BUFFALO – Ted Nolan said he’s a straightforward type of guy. So after taking over as interim coach Wednesday, the 55-year-old requested one thing from the Sabres, whose work ethic has been lacking during their awful 4-15-1 start.
“The only thing I asked is you compete,” Nolan, the Sabres’ coach from 1995-97, said following practice inside the First Niagara Center. “Some guys play 25 minutes. Some guys play three minutes. To work for three minutes, that’s not asking much. To work for 24 minutes, that’s not much. Some people have to work seven days a week, 14 hours a day.”
Nolan has to work at cleaning up the NHL’s worst team.
In a stunning move Wednesday, the Sabres fired longtime general manager Darcy Regier and rookie coach Ron Rolston. Pat LaFontaine is the new president of hockey operations. Nolan, a wildly popular figure here and a former Jack Adams Trophy winner as the NHL’s top coach, has the job for the rest of the season.
During his two seasons here Nolan developed a reputation for coaching gritty, ultra-competitive clubs.
Expect more of that. The Sabres’ lack of compete has been a major issue this season.
“I said to the team, I said, ‘We’re not going to promise if we compete we start winning. It has nothing to do with that. But if we compete, it gives us a chance to win,’” Nolan said. “Without that, it doesn’t work.”
Sabres captain Steve Ott added: “Guys are going to have to be earning things around here.”
Hours before taking over, Nolan was here Tuesday watching the Sabres’ 3-2 shootout win, a game the Los Angeles Kings outshot them 45-17.
Nolan, most recently the Latvian national team’s coach, knew then he would be replacing Rolston.
“I didn’t like that game last night,” Nolan said. “I thought it was ugly. I thought it was boring. … I didn’t like the game at all. We have to be better than that.”
More on Nolan later.
What about Regier, the GM since 1997? And Rolston, who went 19-26-6 in just 51 games?
“Very surprising to wake up to,” Sabres goalie Ryan Miller said about the news.
Ott added: “Obviously, it’s not acceptable organizational-wise to have this (standing).”
Miller said he has “a lot of respect for Darcy.”
“Hopefully, this is an opportunity for the Sabres organization to kind of reset a little bit,” he said. “Darcy has been here a long time, maybe time for a little bit different perspective and some other kind of influence coming in.”
Given the Sabres’ sorry state, did something have to happen?
“That’s the trend in pro sports,” Miller said. “Really, it’s up to the players to go out, execute and perform.”
Miller said he feels badly for Rolston.
“He was just kind of getting started, getting his feet under him,” he said.
Ott said players kept learning daily from Rolston, whose interim tag was shed in May after taking over for Lindy Ruff.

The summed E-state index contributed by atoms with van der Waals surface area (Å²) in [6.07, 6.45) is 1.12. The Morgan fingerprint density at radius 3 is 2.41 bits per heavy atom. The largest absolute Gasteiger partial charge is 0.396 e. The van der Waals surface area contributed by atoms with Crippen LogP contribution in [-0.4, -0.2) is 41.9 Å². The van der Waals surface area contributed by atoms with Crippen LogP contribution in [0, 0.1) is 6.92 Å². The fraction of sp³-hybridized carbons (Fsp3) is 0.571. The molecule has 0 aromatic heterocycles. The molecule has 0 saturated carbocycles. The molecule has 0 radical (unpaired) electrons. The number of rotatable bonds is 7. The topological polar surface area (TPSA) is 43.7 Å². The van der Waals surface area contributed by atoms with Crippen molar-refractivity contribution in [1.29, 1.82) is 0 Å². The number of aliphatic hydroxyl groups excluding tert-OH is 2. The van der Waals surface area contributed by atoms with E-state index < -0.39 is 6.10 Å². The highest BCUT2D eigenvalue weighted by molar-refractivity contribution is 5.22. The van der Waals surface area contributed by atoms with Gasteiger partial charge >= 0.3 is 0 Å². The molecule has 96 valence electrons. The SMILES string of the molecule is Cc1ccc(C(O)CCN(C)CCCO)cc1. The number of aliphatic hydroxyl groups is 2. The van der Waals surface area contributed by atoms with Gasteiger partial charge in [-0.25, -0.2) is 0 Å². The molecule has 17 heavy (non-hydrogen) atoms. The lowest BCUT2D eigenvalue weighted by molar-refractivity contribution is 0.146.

“Ron was put in a tough situation, let’s be honest here,” Ott said. “He’s a rebuild coach. It’s no different than any other job when you’re in that situation. I think he did the best he could. He came in prepared every single day. He was professional every single day. I have a lot of respect for what Ron did and tried to accomplish here.”
Still, Ott called having Nolan and LaFontaine “a huge step” for the Sabres.
“We have some highly respected pieces at the top level all the way down,” Ott said. “It’s probably not an easy job for Mr. (Terry) Pegula to do.”
Ott’s excited to meet LaFontaine, a Hockey Hall of Famer and Sabres legend.
“I know what people think of him in this community, let alone what he’s done in his hockey career,” he said. “That’s instant respect in my department. You always want a guy that played the game, been through the wars, been through the trenches. Patty’s one of those guys.”
So is Nolan, having played 78 NHL games and coached four seasons, including the Sabres’ 1996-97 Northeast Division championship campaign.
“I’ve only heard great things,” Ott said about Nolan, who also coached the New York Islanders for two seasons.
Nolan, whose Sabres start a home-and-home series with Toronto on Friday, plans to sit down with players and learn about them.
“The quickest thing for me is just finding out what kind of characters and personalities we have on this team, find out some of the reasons why the season’s not going the way they planned it to go,” Nolan said.
He already spoke to some players on the ice Wednesday.
“I talked to a few guys on the ice and they didn’t hold back,” Nolan said. “Some of them probably would’ve went on a little bit longer than they probably should’ve. But that’s what we want. We want open communication here.”
Nolan, who won junior championships with Sault Ste. Marie and Moncton, works with young players well. Right now, the Sabres have four teenagers. That number could dwindle soon.
“It’s unfair for a 19-year-old to go against 27-year-olds on a daily basis,” Nolan said. “You can do it for a little while. But on a consistent basis there’s not too many Sidney Crosbys.”
Nolan hasn’t had much time to evaluate, but he plans on skating tough guy John Scott, who helped ignite a preseason brawl the last time the Sabres played the Maple Leafs, on Friday.
“I’m looking forward to it,” Nolan said.
He also said winger Patrick Kaleta, banished to the minors recently to develop a calmer style, could be brought back.
“I’m going to be looking at everything to get this team back on track to really enjoy what they are watching,” Nolan said. “If he’s one of the guys that can do that, we’ll definitely do that.”
Rolston’s assistant coaches are staying on.